“I worked for Black Mike and became a foreman overseeing a crew of men for a few weeks,” said Lintick. Mike spent considerable time at the Westminster, enjoying his favorite beverage while Lintick and his crew did renovations to Caley’s Store.

The building had shifted off the foundation and needed to be made right again.

“Black Mike was quite a character but somebody could write a book on the lives of Pat and Pete Brady,” said Lintick.

He remembers being scared out of his wits when driving to Dawson from Flat Creek, he met a vehicle coming at him in his lane.

Apparently, the young miner newly arrived from England just didn’t have the hang of driving on the right hand side of the road. He has a good laugh remembering this story and hears that the driver now an old timer” has moved to Whitehorse.

He has fond memories of Madame Liberty who, along with her “girls,” looked after the lonely single miners.

There were hundreds of men working for YCGC and all living close to Dawson City.

Lintick remembers that the rules were very clear.

“If you were married or had a girlfriend, you were only allowed to drink in Madame Liberty’s establishment. You were also expected to buy a round for anybody in the bar upon entering through the door.”

The single men, on the other hand, not only could drink, but also enjoyed “additional privileges” provided by Madame Liberty’s staff.

Ten dollars for 10 minutes of “comfort” with one of the girls upstairs was the going rate.

Lintick laughs, “I worked briefly for Madame Liberty as a timekeeper. When 10 minutes were up, I pounded a broom stick on the ceiling to signal quitting time.”

In 1958, Lintick sensing a need for change, headed to Whitehorse and found employment with White Pass and Yukon Railroad.

This was the lifeline to Whitehorse for goods being trained and fuel being piped in from Skagway.

“I spent 12 years on a section gang at White Pass,” said Lintick.

Lintick worked with some longtime Yukoners such as Neil Wright, Red Hull and Paul Cyr.

Legendary stories are still told of Cyr’s remarkable nerves of steel and ability to drive a Cat.

In blinding blizzard conditions, Cyr could be counted on to clear the tracks even on the highest trestles.

“They were good men to work with and had lots of skills,” said Lintick. The image

of the great rotary snow blower being pushed by several locomotives stays with him. This monstrous piece of machinery kept the track open in the winter until it was retired in 1962.

Over the years, Lintick rose to the position of foreman of the section gang.

On a lighter note, Lintick said he is a movie star.

“I was in a tourism movie one time which featured the railroad. I didn’t like it as it showed me leaning on a shovel.”

Leaving the isolation of White Pass, Lintick transferred to the former fuel tank farm which used to be in Valleyview. His job was to monitor the flow and level of different types of fuels coming up the pipeline from Skagway to Whitehorse. He worked 21 years here and spent the last 11 years of working for wages on the graveyard shift from 11 p.m. until 7 a.m. This suited Lintick just fine as he could be his own boss being the only employee on the site during the night.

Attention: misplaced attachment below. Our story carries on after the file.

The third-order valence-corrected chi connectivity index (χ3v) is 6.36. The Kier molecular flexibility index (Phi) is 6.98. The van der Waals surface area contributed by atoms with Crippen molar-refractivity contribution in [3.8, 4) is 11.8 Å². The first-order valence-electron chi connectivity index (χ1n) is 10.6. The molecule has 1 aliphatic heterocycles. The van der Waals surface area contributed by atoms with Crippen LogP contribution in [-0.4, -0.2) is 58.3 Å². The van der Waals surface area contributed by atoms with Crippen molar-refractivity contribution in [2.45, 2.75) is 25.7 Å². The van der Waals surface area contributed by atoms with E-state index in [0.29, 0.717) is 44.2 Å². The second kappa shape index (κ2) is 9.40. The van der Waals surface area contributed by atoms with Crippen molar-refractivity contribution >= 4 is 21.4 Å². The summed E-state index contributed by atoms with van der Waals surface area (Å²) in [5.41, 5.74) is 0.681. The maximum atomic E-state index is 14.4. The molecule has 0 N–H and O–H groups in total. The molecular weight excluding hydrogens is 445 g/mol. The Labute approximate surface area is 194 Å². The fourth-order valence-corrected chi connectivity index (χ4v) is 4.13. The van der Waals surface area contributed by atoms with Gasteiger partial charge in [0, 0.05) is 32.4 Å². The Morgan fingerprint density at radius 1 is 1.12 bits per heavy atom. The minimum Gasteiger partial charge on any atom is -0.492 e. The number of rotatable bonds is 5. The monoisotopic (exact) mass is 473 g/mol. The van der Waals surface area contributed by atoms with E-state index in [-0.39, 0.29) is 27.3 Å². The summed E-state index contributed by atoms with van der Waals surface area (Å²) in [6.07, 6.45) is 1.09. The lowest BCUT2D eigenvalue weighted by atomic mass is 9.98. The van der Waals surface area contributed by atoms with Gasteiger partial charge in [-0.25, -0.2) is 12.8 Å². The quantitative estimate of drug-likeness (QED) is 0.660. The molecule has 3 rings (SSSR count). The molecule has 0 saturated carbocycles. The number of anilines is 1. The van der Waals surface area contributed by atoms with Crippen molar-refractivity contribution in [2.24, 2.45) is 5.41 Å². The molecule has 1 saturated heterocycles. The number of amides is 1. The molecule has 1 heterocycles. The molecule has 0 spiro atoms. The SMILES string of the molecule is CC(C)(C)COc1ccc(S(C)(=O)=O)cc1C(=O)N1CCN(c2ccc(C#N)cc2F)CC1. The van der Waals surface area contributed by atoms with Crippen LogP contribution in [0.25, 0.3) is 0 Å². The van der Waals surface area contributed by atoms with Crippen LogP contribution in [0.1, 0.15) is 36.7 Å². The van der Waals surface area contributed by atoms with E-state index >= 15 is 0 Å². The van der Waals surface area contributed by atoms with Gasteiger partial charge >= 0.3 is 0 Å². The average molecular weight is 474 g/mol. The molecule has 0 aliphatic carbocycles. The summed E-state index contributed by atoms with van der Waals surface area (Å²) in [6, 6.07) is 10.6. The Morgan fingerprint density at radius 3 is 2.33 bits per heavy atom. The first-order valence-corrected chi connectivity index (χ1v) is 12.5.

“Now that I stop and think about it, I have had a lot of jobs in my life,” he said. “I started at a $1.50 a day at the age of 14 working during the harvests in Manitoba. I retired in 1989 making a wage of $18 an hour. I had a lot of jobs in between.”

Lintick has lived by his father’s advice of not buying anything until you had the money in your pocket.

He remembers his wife saying in 1970, “Wouldn’t it be nice to have a new truck.”

Twenty years later, in 1990, with $18,000 in hand, he bought his new truck for cash.

“I paid cash for my place here at Marsh Lake in 1978 and the same goes for the well and hydro.

“Been up here a long time and I can say that I am a Yukoner by choice,” said Lintick. He appreciates how well senior citizens are looked after by “all those goodies” that they give us.

“That’s OK, because I’ve paid my dues,” concludes Lintick.

Recently he needed medical attention and two ambulances were at his door in no time at all.

“I like it out here in my cozy cabin and I know I may have to move to town. I sure as hell don’t want to,” said Lintick. “If I had to move into an apartment it would be the end of me.”

In the meantime, Lintick reads everything he can get his hands on, enjoys the peaceful surroundings of his meticulous cabin and neat grounds located on the shores of Marsh Lake.

He is forever grateful that his airplane ticket from Vancouver some 62 years ago brought him to Dawson City and not to Dawson Creek.

Mike Craigen is a local

freelance writer.